India Inc divided on Narayana Murthy’s call for 70-hour work week to youth

[ad_1]


How much time should one devote to work? Do long working hours mean more productivity? How important is the work-life balance in fostering creativity? India Inc seemed to be divided on such questions after Infosys founder Narayana Murthy suggested a 70-hour work week for “youngsters” to make the country competitive globally.


While some corporate leaders endorsed Murthy’s “sane advice” at a time when “we are in a nation-building stage”, others said productivity was not linked to hours employees put in.


In an interview with T V Mohandas Pai on 3one4 Capital’s podcast The Record, Murthy said recently that India needed to improve productivity. “Unless we improve our work productivity, unless we reduce corruption in the government at some level — because we have been reading, I don’t know the truth of it unless we reduce the delays in our bureaucracy in taking decisions — we will not be able to compete with countries that have made tremendous progress,” he said. “So, my request is that our youngsters must say ‘This is my country. I would like to work 70 hours a week’.”


Murthy cited the work conditions in Germany and Japan after World War II. “This is exactly what Germans and Japanese did after the Second World War…They made sure that every German worked extra hours for a certain number of years,” he said.


His comments received firm support from some quarters. “Totally agree with Mr Murthy’s views. It’s not our moment to work less and entertain ourselves. Rather it’s our moment to go all in and build in 1 generation what other countries have built over many generations!” Ola co-founder and Chief Executive Officer (CEO) Bhavish Aggarwal posted on X, formerly Twitter.


JSW Group Chairman Sajjan Jindal “wholeheartedly” endorsed Murthy’s remarks. He told Business Standard that India needed to work hard to become a developed nation by 2047. “Therefore, this generation and the next must sacrifice for the future ones. All the countries that have moved to four days a week are the ones whose earlier generations worked very hard to let them enjoy the four-day work week.” 


“My father worked all seven days for 12-14 hours, I work 10 hours a day for six days at least, but I don’t expect my son to put in that much,” he added.


Mohandas Pai, former chief financial officer, human resources head and board member of Infosys, said Murthy’s was “a sane advice”. “It is mostly advised to young minds to work harder and make a mark. When productivity is more, their personal value goes up,” he said.  


Rajagopal Menon, vice-president at WazirX, a cryptocurrency exchange platform, agreed with Murthy. “We are in a nation-building stage, and there are problems in India, such as low productivity and corruption. We need a better bureaucracy and good work ethic. On a micro level, it is a truism that we have to grind at the beginning of our careers if we are to succeed, because that is when the learning curve is the steepest,” he said.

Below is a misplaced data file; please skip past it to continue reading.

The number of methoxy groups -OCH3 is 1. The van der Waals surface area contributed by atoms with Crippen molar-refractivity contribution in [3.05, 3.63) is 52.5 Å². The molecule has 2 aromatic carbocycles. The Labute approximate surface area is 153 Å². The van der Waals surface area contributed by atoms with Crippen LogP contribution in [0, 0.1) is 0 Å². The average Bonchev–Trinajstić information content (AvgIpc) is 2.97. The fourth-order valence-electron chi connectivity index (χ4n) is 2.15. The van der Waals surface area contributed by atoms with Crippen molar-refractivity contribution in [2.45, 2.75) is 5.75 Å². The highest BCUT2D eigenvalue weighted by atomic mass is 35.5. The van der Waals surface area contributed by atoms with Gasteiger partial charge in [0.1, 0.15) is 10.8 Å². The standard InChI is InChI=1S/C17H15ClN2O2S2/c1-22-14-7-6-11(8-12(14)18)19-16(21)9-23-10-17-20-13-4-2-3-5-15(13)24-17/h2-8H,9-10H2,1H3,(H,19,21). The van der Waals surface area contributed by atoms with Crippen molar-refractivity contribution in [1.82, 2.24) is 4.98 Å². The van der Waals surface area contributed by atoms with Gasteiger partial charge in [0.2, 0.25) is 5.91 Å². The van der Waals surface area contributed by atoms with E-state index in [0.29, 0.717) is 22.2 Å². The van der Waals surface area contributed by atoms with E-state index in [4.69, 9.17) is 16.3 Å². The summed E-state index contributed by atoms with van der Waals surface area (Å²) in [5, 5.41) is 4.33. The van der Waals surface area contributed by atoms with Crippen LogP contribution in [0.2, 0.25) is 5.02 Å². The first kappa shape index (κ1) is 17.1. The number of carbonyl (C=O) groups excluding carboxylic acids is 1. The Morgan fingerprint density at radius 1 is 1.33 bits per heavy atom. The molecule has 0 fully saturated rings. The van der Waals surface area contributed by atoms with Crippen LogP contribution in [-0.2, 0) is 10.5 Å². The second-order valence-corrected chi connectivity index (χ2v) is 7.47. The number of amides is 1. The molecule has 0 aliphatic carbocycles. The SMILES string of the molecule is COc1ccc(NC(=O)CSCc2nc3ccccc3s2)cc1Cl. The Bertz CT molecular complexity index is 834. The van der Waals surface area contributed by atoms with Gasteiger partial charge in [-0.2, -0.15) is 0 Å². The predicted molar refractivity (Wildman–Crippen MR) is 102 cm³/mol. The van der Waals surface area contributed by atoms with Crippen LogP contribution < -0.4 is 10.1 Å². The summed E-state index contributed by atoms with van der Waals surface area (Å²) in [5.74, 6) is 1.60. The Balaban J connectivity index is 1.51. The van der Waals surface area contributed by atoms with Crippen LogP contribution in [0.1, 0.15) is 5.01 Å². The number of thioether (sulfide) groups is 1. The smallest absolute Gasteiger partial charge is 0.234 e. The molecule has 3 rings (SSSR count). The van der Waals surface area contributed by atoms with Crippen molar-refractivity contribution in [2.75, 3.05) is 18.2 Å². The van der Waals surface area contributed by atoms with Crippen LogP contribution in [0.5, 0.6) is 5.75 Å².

Hari Mohan Bangur, chairman, Shree Cement, however, felt that it’s an individual choice and not to be enforced. “Roughly 10,000 hours of work is required to learn the trade and 20,000 hours to become a master of the trade. But how soon one wants to get there should be left to the individual…everybody should have a choice,” he said.


Ronnie Screwvala, co-founder and chairman of edtech platform upGrad, said the quality of work mattered more than longer hours. “Boosting productivity isn’t just about working longer hours. It’s about getting better at what you do – Upskilling, having a positive work environment, and fair pay for the work done. Quality of work done > clocking in more hours,” he posted on X.


Aditya Mishra, MD & CEO of CIEL HR, said the notion of working long hours to enhance output was valid for certain job roles, such as construction site workers and machine operators or and technicians in manufacturing. “Given the fact that nearly 90 per cent of our workforce is in informal work arrangements, the real challenge is to innovate the work itself to improve productivity,” he said.


In today’s evolving knowledge-driven and service-oriented economy where individuals have diverse interests and passions beyond work, this approach may not be as effective. “It’s essential to consider the changing dynamics of the modern workforce,” he added.


Sukhbir Singh Bhatia, CEO of internet service provider Hi-COM Network, pointed out that while a 70-hour work week could demonstrate dedication, it’s also important to understand that a well-rested driven team was capable of much more. “Adopting a work-life balanced culture encourages innovation, creativity, and employee satisfaction — all of which are important success factors.”


Akshay Mehrotra, co-founder and CEO, Fibe, said he believed in a work-life balance, and productivity was not linked to hours put in but efforts to deliver results. Fibe, formerly EarlySalary, is a digital lending start-up. 


The work-life balance debate, however, transcends geographical boundaries. Billionaire Elon Musk, who is famously workaholic, had reportedly sent an e-mail at 2 am to Twitter employees after the takeover, telling them to be “extremely hardcore” and work “long hours at high intensity”. That led to resignations.


In 2019, Jack Ma’s comment that young people should work 12 hours a day, six days a week, sparked a controversy. Later that year, however, he said that people could work three days a week, four hours a day with the help of technology.


(With inputs from Ishita Ayan Dutt, Ayushman Baruah, Shine Jacob, Ajinkya Kawale)

[ad_2]

Source link

Leave a Comment